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Giants vs. Redskins: Week 14 storylines

Eli-Manning-vs.-Washington-Redskins

Five storylines to follow heading into the Giants’ Week 14 game at Washington:

1. Giants flipping season, culture. The Giants and Redskins have gone in opposite directions since the first leg of their season series. The Giants fell, 20-13, at home in Week 8, their fifth consecutive loss to cap a 1-7 start. They went on their bye the ensuing week and faced questions both heading into and coming out of the break about the future of the franchise, which had just traded two defensive starters. There are still plenty of questions about the Giants, but the one that can’t be asked any longer is about wanting to win every game. The Giants have won three of their past four games and were in the driver’s seat in the only game they didn’t come out on top.

“When you’re trying to flip culture, when you’re trying to build something,” coach Pat Shurmur said, “you’ve got to really dig in on that.”

On the other side, Washington has dropped three of four after a 5-2 start. Their lead in the NFC East also fell by the wayside as the Redskins, who have been ravaged by injuries, lost not one (Alex Smith) but two (Colt McCoy) starting quarterbacks to broken legs.

2. Sanchez to start for Washington. Mark Sanchez is a familiar name to Giants fans. The fifth overall pick by the Jets in 2009 took over for McCoy late in the first half of the Redskins’ 28-13 loss to the Eagles on Monday night. Sanchez, who went 13 of 21 for 100 yards with an interception, will make his first start since Nov. 26, 2015, when he was with the Eagles. He is 1-1 against the Giants in his career. He lost with the Jets on Christmas Eve of the Giants’ 2011 championship season and won with the Eagles late in 2014. Sanchez is 37-35 as a starter in the regular season and 4-2 in the postseason, including two trips to the AFC Championship Game.

“He’s extremely competitive,” said Shurmur, who was Sanchez’s offensive coordinator in Philadelphia. “He’s an emotional guy, he really gets into it emotionally. He trains extremely hard. My sense is, he’s been one of those guys that’s first in the building, last to leave, always looking, studying. He’s one of those guys that can be able to finish a play call as it comes in. He’s got a good set of legs in terms of being able to move around, boots and nakeds and extending plays from that standpoint, so I think that’s the good in him.”

3. Landon out; injury report. Two-time Pro Bowl safety Landon Collins will undergo surgery after injuring his shoulder in last week’s victory over the Bears. Collins was leading the team in tackles, like he has in every season since the Giants drafted him. “We’re going to do it with the guys that have been playing,” Shurmur said of filling the void. “[Sean] Chandler will be in there, we still have the guys that have been playing, and we’ll just try to work the next man up.” Meanwhile, tight end Evan Engram (hamstring), wide receiver Sterling Shepard (rib), and linebackers B.J. Goodson (neck), Lorenzo Carter (hip) and Tae Davis (ankle) are on this week’s injury report.

4. Is the O-line sustainable? A big part of the Giants’ success since the bye week has been the offensive line, which has remained constant for four weeks. Three-fifths of the group did not start in Week 1, and two-fifths were in Los Angeles, not East Rutherford, over the summer. Center Spencer Pulley (Chargers) was acquired from waivers a week before the regular season kicked off, as was right guard Jamon Brown (Rams) over the Giants’ bye week. The group is certainly working in the short-term, but what about long-term?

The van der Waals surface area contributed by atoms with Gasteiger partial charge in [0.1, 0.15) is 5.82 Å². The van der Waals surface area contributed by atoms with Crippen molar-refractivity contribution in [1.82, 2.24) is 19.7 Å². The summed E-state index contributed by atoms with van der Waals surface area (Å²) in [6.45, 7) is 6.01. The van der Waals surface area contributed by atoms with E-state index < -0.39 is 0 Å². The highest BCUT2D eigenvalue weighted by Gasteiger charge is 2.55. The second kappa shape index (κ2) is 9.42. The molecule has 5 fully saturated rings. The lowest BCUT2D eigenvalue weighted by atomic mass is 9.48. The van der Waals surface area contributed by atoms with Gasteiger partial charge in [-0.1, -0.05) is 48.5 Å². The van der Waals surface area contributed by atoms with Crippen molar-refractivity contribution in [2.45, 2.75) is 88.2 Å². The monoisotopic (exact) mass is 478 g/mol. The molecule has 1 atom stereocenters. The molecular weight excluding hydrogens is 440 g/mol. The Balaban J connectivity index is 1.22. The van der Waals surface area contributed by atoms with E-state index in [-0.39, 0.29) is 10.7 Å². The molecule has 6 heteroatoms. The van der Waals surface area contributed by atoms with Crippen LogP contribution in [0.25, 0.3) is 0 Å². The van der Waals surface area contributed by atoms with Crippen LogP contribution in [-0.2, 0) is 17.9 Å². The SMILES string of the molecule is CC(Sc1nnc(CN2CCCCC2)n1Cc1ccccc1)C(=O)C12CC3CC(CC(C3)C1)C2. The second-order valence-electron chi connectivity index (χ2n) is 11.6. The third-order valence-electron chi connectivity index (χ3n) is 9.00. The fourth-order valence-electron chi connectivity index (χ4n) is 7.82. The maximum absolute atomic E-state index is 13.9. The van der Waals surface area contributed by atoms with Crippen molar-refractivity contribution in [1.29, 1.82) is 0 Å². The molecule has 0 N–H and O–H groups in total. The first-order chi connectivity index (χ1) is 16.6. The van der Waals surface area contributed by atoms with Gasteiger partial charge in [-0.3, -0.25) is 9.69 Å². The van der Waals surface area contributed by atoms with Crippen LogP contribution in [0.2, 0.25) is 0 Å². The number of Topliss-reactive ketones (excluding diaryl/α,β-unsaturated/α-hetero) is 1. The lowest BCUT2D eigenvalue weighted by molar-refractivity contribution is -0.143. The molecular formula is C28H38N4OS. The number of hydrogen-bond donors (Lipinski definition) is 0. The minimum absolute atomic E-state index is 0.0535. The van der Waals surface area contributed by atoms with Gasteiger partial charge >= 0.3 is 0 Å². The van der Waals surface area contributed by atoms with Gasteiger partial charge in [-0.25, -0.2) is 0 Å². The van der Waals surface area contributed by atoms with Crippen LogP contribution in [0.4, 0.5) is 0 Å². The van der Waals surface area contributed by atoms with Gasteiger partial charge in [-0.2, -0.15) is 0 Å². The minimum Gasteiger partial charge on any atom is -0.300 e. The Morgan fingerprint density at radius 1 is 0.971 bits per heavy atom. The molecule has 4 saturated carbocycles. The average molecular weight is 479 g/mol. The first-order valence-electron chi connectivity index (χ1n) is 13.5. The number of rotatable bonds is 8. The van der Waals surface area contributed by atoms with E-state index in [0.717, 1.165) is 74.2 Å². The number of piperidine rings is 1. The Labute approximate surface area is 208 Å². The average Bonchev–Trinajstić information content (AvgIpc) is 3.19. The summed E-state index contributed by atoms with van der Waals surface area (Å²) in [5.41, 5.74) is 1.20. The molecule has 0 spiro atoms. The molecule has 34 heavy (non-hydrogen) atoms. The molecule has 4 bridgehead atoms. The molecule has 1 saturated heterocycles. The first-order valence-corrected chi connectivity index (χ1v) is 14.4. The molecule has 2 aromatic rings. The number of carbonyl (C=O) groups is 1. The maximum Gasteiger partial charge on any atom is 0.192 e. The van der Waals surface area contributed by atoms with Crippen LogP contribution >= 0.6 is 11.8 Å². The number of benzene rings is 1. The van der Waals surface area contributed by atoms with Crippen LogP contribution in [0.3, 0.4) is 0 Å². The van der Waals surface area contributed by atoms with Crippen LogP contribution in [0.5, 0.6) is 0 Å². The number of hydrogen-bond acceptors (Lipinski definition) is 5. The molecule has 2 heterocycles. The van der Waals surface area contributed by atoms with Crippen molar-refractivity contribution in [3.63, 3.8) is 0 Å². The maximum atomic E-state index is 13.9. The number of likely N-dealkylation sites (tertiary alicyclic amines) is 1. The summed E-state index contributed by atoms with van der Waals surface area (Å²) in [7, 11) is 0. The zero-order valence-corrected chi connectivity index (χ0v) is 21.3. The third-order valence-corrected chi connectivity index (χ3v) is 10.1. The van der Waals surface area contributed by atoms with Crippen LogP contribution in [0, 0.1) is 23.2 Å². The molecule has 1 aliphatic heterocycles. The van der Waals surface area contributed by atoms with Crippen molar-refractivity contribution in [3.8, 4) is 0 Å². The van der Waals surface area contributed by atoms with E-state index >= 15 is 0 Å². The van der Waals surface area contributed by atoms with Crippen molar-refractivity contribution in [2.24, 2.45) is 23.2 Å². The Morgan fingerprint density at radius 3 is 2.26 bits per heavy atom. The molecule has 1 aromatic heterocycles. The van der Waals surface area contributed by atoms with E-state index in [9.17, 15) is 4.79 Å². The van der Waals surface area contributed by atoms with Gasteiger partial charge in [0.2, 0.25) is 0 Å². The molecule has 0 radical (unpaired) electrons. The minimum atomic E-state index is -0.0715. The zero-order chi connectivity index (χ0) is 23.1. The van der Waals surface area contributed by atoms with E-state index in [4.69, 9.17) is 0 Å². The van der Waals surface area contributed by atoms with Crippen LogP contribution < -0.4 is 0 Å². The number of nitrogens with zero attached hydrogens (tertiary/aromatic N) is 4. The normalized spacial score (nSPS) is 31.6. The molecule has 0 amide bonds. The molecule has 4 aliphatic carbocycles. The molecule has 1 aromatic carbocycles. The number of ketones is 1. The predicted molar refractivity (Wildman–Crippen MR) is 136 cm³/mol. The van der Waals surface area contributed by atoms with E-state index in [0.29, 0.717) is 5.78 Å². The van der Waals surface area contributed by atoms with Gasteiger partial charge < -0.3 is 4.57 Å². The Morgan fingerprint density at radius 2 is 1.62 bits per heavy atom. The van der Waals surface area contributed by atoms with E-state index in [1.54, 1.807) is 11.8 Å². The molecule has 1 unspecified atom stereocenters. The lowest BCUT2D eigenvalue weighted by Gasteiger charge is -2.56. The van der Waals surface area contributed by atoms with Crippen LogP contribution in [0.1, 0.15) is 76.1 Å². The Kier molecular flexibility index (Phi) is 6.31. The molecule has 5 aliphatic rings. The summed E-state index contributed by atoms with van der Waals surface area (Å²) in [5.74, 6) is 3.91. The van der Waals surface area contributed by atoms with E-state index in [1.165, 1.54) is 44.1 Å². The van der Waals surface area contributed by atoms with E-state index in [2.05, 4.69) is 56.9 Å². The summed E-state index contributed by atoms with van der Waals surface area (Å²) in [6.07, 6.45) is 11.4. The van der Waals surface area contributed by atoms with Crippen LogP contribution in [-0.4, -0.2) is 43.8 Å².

“I think this group has played well together,” said Shurmur, “so when you have a group of guys out there playing well together, then the important thing for them to do is to continue to get better. We’ve got some young players in there, we’ve got some new players, and I think we all understand that between the first time you do something and the second time, there’s huge improvement. That could be said for seasons, too.

“At some point, Will Hernandez is going to be in the middle of the offseason and he’s going to go, ‘Wow, I played a whole season and I didn’t know what I was doing.’ He’ll have an ‘ah-ha’ moment that will help him, because if you think about it, rookies playing, they really don’t know how this is going to play out. We dumped him into the unknown, and he’s been in there battling and getting better. To answer your question, I think when you have a group of guys that you feel good about working together more and more and more, I think they’ve got a chance to get better, sure.”

5. Saquon vs. Adrian II. The Giants and Redskins are leaning on their running backs, one a rising star and the other a future Hall of Famer. For the Giants, Saquon Barkley has been worth every bit of the second overall draft choice they used on him. He recently broke the franchise’s rookie rushing record, adding to a lengthy list of accomplishments that will likely include the NFL Offensive Rookie of the Year Award and a Pro Bowl nod to boot.

For the Redskins, Adrian Peterson has proven he can still go all day. Peterson, 33, broke Herschel Walker’s record last week for the oldest player in NFL history with a 90-yard rushing touchdown. In the process, Peterson tied Hall of Famer Jim Brown for the fifth-most rushing touchdowns (106) in league history. Four of those have come against the Giants, including a 64-yarder in Week 8.

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